For this and other reasons, we had mixed feelings about the At Bagan. The facilities were definitely new; it almost seemed like you could smell the fresh paint drying, the beds were quite nice and the Internet was by far the fastest we have had in Myanmar. Breakfast was also nice, in a restaurant across the street, with a local fried rice option. But, the staff was a little hard to get an answer out of sometimes. They certainly weren’t mean, but there were a few times where we felt like we were slightly misled or just couldn’t communicate well with them. So we enjoyed our stay but it won’t get as strong of a recommendation as the other places that we have stayed in Myanmar.

What We Did

We took our two full days that we had in Bagan to try and fit in a good selection of the thousands of temples in the area. We decided to follow the basic path laid out in a sample itinerary in Lonely Planet, which we felt worked out pretty well.

There are a variety of ways to get around Bagan, but we had heard good things about renting an e-bike so we decided to give it a go. For $6 a day each, we were able to rent nice e-bikes from a place just across the street from At Bagan. We were expecting them to look more like bicycles, but we felt they looked and behaved more like scooters. At first we were nervous, but it was very easy to operate and pretty quickly we got used to zooming around on paved and dirt roads like pros. We would highly recommend them as a way to get around!

We could list out all of the temples we visited, but you might get “temple fatigue” just from reading about them all! So, we’ll try to stick to some highlights.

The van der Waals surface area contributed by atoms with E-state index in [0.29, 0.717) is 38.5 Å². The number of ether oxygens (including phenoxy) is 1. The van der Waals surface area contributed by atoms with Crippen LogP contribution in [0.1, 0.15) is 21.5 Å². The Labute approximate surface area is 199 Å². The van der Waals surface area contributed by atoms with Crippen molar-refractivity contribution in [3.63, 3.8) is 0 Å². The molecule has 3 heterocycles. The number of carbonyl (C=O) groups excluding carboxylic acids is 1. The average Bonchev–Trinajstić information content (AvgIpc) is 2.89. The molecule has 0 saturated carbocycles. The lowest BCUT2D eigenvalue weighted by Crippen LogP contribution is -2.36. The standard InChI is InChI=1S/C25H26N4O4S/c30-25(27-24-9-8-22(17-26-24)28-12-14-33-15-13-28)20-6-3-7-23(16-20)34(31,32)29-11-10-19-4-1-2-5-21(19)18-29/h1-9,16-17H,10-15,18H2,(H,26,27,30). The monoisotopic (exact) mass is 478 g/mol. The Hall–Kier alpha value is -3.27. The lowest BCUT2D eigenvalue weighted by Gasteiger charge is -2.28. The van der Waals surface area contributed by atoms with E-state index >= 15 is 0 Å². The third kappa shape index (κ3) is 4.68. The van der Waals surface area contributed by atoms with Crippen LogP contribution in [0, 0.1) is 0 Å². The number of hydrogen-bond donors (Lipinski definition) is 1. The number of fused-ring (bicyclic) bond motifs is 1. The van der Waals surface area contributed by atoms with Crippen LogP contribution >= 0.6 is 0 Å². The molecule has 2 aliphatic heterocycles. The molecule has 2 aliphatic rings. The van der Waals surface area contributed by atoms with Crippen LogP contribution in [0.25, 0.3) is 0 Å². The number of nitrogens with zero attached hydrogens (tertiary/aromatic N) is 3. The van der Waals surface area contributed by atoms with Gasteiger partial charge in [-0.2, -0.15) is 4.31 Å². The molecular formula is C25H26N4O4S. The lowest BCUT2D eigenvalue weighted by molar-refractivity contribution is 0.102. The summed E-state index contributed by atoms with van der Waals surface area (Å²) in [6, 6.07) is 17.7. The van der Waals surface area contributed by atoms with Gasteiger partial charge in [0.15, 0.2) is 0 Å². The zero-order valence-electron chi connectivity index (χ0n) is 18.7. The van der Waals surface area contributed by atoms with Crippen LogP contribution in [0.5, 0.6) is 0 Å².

Top Choices

Our favorite was the Sulamani Pahto, which we found to be beautiful both inside and out. It was built in 1181, so it is one of the later ones built and seems to be a little more refined than some of the earlier ones. We enjoyed the stucco ornamentation on the exterior and the extensive murals found in the interior. We also kept wanting to call it the Suleiman, since the name sounded so much like that of the famous mosque we visited in Istanbul :-).

Another favorite was the mysterious Dhammayangyi Pahto. From afar, we felt like this one was reminiscent of an ancient Mayan temple since its spire at the top is no longer there. Inside, this one felt much more abandoned than the others as well. It had very high ceilings, and you could hear birds flying around between the chambers. The interior part of the temple is blocked off with bricks that were supposedly added after the king who built the temple died, as payback to dishonor his memory. All of these factors made this one a spooky one to walk through.

Others of Note